Erdogan has been pursuing the creation of his own Middle East “crescent” from the Gulf to the Mediterranean, including North Africa. He does so partially in the name of Turkey and its alleged just deserts as the heir to the great Turkish empires of the past: not only of the Ottomans, but of the 11th century Seljuk invaders from Asia. He never misses an opportunity to celebrate the Seljuk victory at the Battle of Manzikert in 1071 over Byzantine Eastern Orthodox Christian forces that led to the conquest of Anatolia. But he also does so in the name of the restoration of Muslim glory generally. In this he embodies the spirit and direction of radical Sunni Islamism, an analog to Iran’s radical Shiism. This he has pursued both in the form of an internal Turkish revolution aiming to raise up a “pious generation” and through his patronage of the Muslim Brotherhood. Turkey is now the de facto headquarters of the Muslim Brotherhood. On both these bases, Erdogan asserts a claim to be the leader of the Sunni Middle East, not to mention the wider Muslim world, rather than the Sunni Arab states.

In these pursuits, Erdogan has been increasingly bellicose both in deeds and words. His military interventions are now widespread: in Qatar, whose support for the Muslim Brotherhood made it a natural ally, Turkey now has 5,000 troops and has recently established two military bases; in the Syrian Civil War, he supported both the Brotherhood and Salafi forces up to and including the Islamic State and followed that up with Turkish troops; in Libya, he is supporting the Islamist led government in Tripoli, flying in arms and Syrian mercenaries. This intervention is meant to serve a variety of purposes: to threaten the Egyptian regime of Pres. Sisi, whom he has denounced for its overthrow of the Muslim Brotherhood government in 2013; and to support his recent claim that Turkey is by right the sovereign of the entire Eastern Mediterranean.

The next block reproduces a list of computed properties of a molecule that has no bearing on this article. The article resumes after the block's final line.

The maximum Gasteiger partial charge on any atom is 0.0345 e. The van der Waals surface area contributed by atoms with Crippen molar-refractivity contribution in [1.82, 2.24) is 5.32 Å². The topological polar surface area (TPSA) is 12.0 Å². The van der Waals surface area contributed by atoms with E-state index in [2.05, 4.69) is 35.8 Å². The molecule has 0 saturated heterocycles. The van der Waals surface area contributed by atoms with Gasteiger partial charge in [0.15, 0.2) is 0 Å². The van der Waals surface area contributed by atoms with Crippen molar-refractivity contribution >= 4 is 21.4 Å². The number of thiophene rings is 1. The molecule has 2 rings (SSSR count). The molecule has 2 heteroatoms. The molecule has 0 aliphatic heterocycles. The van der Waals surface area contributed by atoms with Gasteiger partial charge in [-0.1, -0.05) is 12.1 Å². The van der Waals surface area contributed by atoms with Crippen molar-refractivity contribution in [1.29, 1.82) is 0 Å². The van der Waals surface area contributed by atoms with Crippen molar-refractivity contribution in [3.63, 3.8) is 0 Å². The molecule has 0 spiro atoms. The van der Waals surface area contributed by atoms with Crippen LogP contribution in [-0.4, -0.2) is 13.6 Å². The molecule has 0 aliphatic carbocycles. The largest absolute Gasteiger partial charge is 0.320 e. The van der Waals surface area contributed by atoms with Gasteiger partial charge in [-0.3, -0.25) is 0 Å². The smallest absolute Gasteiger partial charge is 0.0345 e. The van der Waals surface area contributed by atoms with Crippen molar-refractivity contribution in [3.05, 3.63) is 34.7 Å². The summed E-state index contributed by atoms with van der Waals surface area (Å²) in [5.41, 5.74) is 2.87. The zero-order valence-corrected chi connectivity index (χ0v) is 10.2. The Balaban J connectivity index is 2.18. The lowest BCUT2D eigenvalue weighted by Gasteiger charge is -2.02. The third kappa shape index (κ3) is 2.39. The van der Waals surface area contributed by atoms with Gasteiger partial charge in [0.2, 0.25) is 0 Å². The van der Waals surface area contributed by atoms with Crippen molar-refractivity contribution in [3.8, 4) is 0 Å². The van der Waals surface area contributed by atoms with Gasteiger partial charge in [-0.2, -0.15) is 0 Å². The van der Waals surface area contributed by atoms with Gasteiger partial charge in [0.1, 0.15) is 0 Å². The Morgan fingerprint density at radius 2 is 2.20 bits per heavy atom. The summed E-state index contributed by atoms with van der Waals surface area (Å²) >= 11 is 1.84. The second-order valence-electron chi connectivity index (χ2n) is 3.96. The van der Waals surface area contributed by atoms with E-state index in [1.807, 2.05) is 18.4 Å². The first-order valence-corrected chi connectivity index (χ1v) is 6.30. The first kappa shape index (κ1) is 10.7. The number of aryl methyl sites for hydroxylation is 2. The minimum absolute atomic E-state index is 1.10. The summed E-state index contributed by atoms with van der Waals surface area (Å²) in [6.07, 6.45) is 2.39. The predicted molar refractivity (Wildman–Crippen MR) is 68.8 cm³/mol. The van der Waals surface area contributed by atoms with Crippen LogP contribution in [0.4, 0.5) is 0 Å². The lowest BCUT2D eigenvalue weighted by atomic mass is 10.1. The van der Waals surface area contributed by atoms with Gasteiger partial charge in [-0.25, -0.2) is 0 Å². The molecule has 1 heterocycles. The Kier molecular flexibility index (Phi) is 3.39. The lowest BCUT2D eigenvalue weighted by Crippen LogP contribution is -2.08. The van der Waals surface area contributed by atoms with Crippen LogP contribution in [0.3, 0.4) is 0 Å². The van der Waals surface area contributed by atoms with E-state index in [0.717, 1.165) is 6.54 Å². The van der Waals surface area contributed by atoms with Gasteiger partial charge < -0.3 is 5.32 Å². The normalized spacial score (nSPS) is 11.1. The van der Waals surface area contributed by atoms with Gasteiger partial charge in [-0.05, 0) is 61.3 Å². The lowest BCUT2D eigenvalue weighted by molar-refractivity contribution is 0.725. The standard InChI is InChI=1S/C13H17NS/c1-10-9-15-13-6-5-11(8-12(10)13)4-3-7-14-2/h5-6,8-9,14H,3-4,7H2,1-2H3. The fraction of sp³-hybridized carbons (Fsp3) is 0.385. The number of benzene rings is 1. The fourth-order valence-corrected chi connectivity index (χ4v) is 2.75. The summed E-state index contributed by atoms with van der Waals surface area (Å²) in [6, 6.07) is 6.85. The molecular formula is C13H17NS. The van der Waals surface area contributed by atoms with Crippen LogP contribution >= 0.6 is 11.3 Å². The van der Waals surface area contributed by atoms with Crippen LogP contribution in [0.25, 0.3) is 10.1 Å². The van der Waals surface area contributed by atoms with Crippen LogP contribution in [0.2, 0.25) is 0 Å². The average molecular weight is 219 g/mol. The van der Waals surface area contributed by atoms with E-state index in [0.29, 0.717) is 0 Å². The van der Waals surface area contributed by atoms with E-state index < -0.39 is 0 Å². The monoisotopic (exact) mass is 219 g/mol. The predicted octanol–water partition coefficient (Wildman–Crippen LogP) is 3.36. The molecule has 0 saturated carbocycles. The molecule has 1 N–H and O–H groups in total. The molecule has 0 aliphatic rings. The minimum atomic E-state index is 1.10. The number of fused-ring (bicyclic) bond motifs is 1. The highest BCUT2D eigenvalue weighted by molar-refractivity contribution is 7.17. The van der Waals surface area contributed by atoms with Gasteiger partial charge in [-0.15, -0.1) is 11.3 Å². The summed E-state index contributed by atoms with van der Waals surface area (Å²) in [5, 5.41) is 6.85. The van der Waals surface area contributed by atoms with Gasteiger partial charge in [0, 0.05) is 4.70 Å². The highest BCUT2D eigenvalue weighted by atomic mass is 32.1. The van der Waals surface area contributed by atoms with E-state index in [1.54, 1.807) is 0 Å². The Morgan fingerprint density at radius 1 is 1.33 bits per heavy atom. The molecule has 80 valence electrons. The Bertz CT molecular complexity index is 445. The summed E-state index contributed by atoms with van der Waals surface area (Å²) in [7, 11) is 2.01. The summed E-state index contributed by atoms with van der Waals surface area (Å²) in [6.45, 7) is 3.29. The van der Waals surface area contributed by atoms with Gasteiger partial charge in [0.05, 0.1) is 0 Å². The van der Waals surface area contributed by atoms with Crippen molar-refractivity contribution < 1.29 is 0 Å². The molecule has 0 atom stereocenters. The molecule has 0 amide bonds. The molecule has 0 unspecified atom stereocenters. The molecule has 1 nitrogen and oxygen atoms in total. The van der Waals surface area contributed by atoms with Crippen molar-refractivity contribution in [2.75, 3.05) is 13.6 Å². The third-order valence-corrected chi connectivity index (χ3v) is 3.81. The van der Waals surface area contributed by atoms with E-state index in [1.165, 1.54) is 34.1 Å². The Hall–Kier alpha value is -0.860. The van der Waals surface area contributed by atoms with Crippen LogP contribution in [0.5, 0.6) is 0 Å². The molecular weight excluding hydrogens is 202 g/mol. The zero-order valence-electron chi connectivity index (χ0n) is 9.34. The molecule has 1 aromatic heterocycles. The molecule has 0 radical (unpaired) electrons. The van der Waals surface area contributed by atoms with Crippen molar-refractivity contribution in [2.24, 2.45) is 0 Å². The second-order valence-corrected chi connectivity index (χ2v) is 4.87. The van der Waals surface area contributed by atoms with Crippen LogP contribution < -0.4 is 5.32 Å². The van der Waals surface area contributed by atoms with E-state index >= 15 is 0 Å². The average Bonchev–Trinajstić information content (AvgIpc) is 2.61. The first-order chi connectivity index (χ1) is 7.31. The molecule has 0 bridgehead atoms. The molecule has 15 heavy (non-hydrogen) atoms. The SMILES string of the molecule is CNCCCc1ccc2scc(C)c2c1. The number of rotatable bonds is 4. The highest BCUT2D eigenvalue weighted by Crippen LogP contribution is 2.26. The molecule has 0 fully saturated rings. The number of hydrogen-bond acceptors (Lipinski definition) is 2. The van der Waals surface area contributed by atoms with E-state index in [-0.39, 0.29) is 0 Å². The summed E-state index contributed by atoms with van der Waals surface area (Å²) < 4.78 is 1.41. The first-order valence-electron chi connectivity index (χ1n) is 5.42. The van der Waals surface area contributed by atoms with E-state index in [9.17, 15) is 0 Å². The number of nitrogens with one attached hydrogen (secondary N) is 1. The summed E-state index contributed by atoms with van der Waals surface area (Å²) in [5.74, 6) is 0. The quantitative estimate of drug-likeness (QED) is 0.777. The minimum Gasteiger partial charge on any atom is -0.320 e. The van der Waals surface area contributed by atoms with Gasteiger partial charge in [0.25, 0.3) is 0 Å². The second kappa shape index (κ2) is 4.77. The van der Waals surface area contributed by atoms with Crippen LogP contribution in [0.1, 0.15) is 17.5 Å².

In his words, Erdogan is even more bellicose and aggressive. In a speech on Aug. 30, Erdogan declared, “We are not a society that has an army; we are a nation that is itself an army.” Erogan proclaimed, “Our civilization is one of conquest, ” adding “[W]e say to our enemies: ‘bring it on.’” For Turkey, “will not hesitate to sacrifice martyrs in this fight.” These words were, on this occasion, particularly directed to a number of countries that now form a bloc in the Eastern Mediterranean – Egypt, Greece, Cyprus, and Israel – as well as other European countries – France, Italy, Malta and Spain – that do not accept Erdogan’s claims. But they apply to its Middle Eastern enemies as well.